As I write this entry consider how little of what is posted on Standard Sacred Text that can be utilized by or is relevant to the modern Evangelical MVO critical text adherent. Having thrown off the past and being every day in the process of recreating an uncertain theological future, the ecclesiastical history and historic defense of the Faith is of little consequence to them. The initiation of Christianity, for them, was inaugurated at the end of the 19th century. From this perspective it is relatively easy to understand why modern Evangelicalism bibliology is so anemic and negative. Evangelicalism has little ecclesiastical or theological history to build upon, unless, as has been noted in previous posts, it borrows from pre-critical theology for the sake of deceiving the simple. Rather than building on the rich theological and exegetical tradition built upon the apostolic message and preserved throughout the epochs of time since then, the Church today is spiritually starving on scholarly offerings. Like the Left’s opposition to taking advantage of the wealth of oil in America by drilling and fracking leaving the consumer with $5/gallon gas, the theological Left’s opposition to the historical wealth of theological resources has the church spiritually destitute.
The following are excerpts of a Scottish Hymn published in 1567 as part of a compendium entitled “Followings of the Great Loving and Blessedness of God’s Word.” The hymns of the church, like Confessions, convey the theological sentiments of the Church. The same is true today. The existentially centered music of the contemporary church reflects the ecclesiastical transition from theological doxology to anthropological self-absorption and the distorted notion that “If it’s not about me, why go to church?”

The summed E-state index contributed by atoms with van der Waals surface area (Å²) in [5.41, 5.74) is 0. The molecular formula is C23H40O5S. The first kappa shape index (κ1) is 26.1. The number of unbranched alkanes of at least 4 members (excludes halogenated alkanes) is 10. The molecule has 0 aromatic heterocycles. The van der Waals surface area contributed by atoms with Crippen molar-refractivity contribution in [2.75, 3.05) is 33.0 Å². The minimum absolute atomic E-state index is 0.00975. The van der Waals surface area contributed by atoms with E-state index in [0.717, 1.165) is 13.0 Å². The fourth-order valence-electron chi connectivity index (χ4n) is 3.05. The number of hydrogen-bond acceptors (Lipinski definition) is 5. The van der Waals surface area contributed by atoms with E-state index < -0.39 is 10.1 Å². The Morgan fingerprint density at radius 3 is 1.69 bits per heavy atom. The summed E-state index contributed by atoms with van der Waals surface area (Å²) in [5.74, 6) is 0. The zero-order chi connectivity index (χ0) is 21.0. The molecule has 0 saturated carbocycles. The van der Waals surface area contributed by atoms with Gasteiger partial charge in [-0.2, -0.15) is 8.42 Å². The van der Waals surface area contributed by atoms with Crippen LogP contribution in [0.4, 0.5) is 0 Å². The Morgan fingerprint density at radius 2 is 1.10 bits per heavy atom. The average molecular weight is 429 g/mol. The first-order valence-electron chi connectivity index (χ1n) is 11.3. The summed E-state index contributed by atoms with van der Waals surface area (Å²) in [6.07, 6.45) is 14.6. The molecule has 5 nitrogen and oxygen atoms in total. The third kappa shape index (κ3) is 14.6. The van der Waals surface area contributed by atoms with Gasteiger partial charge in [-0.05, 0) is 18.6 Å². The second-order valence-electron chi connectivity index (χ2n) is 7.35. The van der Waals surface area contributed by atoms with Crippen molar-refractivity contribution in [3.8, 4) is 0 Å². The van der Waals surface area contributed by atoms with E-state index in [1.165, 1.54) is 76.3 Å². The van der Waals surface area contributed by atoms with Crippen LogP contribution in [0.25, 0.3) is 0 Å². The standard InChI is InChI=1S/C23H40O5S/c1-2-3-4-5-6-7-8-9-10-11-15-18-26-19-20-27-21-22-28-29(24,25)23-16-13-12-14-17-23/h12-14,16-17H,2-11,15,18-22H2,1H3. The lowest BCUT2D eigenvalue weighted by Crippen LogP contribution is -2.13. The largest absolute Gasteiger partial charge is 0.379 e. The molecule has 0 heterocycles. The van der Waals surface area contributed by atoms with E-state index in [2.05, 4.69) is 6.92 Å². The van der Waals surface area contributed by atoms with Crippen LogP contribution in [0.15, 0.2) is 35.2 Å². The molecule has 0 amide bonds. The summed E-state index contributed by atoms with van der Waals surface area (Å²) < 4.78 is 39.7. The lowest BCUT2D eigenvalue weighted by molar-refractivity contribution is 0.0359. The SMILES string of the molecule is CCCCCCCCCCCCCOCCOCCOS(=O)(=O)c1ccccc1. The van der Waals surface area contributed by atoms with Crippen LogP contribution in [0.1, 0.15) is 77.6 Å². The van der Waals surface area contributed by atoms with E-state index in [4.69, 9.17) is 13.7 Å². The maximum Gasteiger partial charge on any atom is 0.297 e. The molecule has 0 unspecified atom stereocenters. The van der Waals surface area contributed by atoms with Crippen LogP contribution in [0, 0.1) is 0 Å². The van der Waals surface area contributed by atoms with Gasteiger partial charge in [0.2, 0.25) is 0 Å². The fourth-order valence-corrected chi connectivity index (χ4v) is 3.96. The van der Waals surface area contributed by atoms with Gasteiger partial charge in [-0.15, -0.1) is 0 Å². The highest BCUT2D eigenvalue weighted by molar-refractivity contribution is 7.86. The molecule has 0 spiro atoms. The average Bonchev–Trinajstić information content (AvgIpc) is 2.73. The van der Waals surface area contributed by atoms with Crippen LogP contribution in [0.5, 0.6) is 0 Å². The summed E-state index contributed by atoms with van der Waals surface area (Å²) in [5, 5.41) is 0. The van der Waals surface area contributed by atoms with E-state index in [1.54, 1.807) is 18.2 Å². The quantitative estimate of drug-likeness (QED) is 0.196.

“We know perfect, the holy writ”
Note here that the Scriptures are perfect and holy, two adjectives unsuited to qualify the MVO tradition. This is the theological and confessed position of the latte 16th c. Scottish kirk.
“Teach them from thy hand to understand, Thy word to their Salvation.”
Here, the salvific quality of Scripture is addressed. Scripture is not a science project or textbook but the means of eternal salvation from the hand of God. This verse also infers the Scripture to be the means of evangelism and teaching. Epistemologically, being taught to understand also infers that understanding the Scripture is not a natural ability but comes through the illumination of the Holy Spirit.
“Though Pope or King would so malign, To make the word of God forlorn, Their strength shall fail and not prevail, Though they the opposition all have sworn.”
Here the Church is cognizant of the institutional attack upon the Scripture from an apostate church and corrupt civil government. Attempts to make the Word wretched or miserable in the eyes of the people, even the most resource-rich and entrenched opposition will fail and not prevail against the power of Holy Scripture.
“They give thy word a false report, Though never fails the truth”
Falsifying the Scripture is the modus operandi of the apostate church and corrupt civil government. In effect, there is an attempt to make the Scripture as wholly unreliable as every other authority except the apostate church and government, neither of which will allow allegiance to anything other than themselves. Once Scripture is accepted as containing prevarications, the gullible masses will have nowhere else to turn than to the church and government. Having abandoned the only thing that argues for freedom of conscience, the naïve voluntarily submit to slavery.